Joe Bedenk: College baseballs forgotten pioneer
Playing in the College World Series is the ultimate goal of every collegiate baseball player, and it's been 40 years since a Penn State team last made an appearance.
The coach who took that 1973 team there now has a stadium on campus partly named for him, but the Nittany Lion coach who actually helped start the prestigious College World Series and who in 1957 produced the best baseball team in Penn State history is all but forgotten.
That's how history often works, and it is too bad.
Joe Bedenk deserves better. After all, he is not only Penn State's winningest baseball coach with 380 victories, 159 losses and three ties stretching from 1931 through 1962, but his 1957 team is the only one of the five Lion teams to reach the College World Series that played in the championship game.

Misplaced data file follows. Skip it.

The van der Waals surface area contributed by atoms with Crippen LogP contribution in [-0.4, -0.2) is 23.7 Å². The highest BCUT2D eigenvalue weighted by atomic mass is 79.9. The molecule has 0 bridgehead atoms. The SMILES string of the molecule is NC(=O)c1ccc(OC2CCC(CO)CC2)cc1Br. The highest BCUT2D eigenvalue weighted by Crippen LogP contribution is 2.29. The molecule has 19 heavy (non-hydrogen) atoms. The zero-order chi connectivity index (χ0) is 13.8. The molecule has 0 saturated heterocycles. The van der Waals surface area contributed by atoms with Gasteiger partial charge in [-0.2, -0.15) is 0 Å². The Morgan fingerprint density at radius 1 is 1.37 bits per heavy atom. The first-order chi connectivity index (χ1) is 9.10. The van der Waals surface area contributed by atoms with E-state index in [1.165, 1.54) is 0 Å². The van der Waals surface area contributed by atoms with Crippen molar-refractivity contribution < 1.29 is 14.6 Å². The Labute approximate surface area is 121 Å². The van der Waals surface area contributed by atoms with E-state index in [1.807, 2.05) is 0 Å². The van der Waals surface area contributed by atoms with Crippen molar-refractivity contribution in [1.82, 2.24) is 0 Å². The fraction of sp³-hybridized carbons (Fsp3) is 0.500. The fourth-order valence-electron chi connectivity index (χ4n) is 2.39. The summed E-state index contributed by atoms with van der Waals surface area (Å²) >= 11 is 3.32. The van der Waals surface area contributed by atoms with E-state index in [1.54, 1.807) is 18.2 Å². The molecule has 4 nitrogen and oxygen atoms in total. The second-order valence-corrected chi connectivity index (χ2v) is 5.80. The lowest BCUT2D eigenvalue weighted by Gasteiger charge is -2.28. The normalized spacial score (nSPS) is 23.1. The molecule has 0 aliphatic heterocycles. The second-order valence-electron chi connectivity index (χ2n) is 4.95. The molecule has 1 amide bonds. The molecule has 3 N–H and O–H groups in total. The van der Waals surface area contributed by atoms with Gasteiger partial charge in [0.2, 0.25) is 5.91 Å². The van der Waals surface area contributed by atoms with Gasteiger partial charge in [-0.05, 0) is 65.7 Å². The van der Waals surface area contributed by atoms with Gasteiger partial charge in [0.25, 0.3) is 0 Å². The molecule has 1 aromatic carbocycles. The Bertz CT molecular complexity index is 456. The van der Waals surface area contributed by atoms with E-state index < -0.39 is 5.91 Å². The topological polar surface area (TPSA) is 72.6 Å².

With baseball being the school's first varsity sport in 1875, one would think Bedenk would be memorialized with his name on the stadium. Or at least with a statue nearby.
However, it is Bedenk's assistant and successor, Chuck Medlar, whose name is attached to the modern-day baseball facility across from Beaver Stadium. That's because one of Medlar's players, Anthony Lubrano, chose to honor his former coach when he donated more than $2 million for the naming rights for the baseball complex that opened in 2007. It's not that Medlar was undeserving.
Medlar's 19-year tenure as head coach from 1963-81 is second only to Bedenk's record tenure of 32 years, and his record of 312 wins, 141 losses and six ties is third behind Joe Hindelang. What makes Bedenk and Medlar's records even more impressive is that they coached in eras when there were fewer games in a regular season: an average of 15 to 20 for Bedenk and 20 to 25 for Medlar, compared to 50-plus in the past 25 years.